The Dow Jones Industrial Average declined on Monday as surging interest rates and foreign currency turmoil pressured markets.
The Dow fell 76 points, or 0.3%. The S&P 500 gained 0.2%, and the Nasdaq Composite advanced 1.1%.
Consumer discretionary and information technology gave support to stocks, both up 1.3% and 0.8%, respectively. Casino stocks outperformed after Macau said it would allow tour groups, signaling that it would ease pandemic travel restrictions. Wynn Resorts jumped 12.4%, and Las Vegas Sands was 11% higher. Tech stocks Enphase Energy and Salesforce rose 2.3% and 1.9%.
The British pound dropped to a record low on Monday against the U.S. dollar. Sterling at one point fell 4% to an all-time low of $1.0382. The Federal Reserve’s aggressive hiking campaign, coupled with U.K.’s tax cuts announced last week has caused the U.S. dollar to surge. The euro hit the lowest versus the dollar since 2002. A surging greenback can hurt the profits of U.S. multinationals and also wreak havoc on global trade, with so much of it transacted in dollars.
“Such U.S. dollar strength has historically led to some kind of financial/economic crisis,” wrote Morgan Stanley’s Michael Wilson, chief U.S. equity strategist, in a note. “If there was ever a time to be on the lookout for something to break, this would be it.”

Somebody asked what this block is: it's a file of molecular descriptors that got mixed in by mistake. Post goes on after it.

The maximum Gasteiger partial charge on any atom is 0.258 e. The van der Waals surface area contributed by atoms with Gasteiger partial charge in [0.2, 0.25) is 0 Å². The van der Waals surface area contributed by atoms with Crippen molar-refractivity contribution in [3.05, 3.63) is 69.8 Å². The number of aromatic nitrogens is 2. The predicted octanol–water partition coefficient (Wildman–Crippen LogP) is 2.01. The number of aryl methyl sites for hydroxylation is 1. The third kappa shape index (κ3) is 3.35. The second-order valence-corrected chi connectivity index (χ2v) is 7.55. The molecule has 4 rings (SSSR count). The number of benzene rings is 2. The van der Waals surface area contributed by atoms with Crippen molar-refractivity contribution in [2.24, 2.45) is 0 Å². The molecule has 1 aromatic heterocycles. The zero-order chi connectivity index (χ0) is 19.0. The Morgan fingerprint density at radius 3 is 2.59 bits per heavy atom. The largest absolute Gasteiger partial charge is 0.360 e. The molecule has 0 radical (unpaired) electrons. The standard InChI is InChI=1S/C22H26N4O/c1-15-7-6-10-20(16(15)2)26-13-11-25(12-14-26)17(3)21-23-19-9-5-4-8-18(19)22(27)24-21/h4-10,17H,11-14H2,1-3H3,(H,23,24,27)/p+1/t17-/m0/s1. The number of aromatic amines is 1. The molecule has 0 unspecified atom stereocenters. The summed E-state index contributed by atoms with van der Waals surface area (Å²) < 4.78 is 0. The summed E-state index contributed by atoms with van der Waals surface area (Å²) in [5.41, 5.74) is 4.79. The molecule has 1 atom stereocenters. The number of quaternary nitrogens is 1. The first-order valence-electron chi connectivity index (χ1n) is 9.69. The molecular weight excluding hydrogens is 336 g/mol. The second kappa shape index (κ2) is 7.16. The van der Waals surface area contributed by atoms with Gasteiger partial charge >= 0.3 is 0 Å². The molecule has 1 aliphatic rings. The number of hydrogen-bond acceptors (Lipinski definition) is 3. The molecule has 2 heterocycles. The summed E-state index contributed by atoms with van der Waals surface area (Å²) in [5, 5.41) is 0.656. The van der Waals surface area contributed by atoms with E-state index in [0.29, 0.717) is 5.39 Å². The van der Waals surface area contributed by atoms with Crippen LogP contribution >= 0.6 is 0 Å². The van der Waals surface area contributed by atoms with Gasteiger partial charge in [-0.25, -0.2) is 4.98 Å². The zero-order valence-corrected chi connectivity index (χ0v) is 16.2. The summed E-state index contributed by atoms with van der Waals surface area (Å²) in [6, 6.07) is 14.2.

Traders will be closely watching the S&P 500 on Monday for any break below its bear market low. The S&P’s low close for the year in June was 3,666.77. It closed Friday at 3,693.23 after trading briefly below that level. The benchmark’s intraday low for the year is 3,636.87. Any trading below those levels could drive more selling in the market.
On Friday, stocks ended a brutal week with the blue-chip Dow finding a new intraday low for the year and closing lower by 486 points. The broad-market S&P 500 temporarily broke below its June closing low and ended down 1.7%. The tech-heavy Nasdaq Composite lost 1.8%.
Another super-sized rate hike by the Federal Reserve last week was the catalyst for the latest leg downward in markets. The central bank indicated it could raise rates as high as 4.6% before pulling back. The forecast also shows the Fed plans to be aggressive this year, hiking rates to 4.4% before 2022 ends.
Bond yields soared after the Fed enacted another rate hike of 75 basis points. The 2-year and 10-year Treasury rates hit highs not seen in over a decade. On Friday, Goldman Sachs slashed its year-end target for the S&P 500 to 3,600 from 4,300.
Rates were surging again on Monday with the 2-year Treasury topping 4.29% at one point in the day.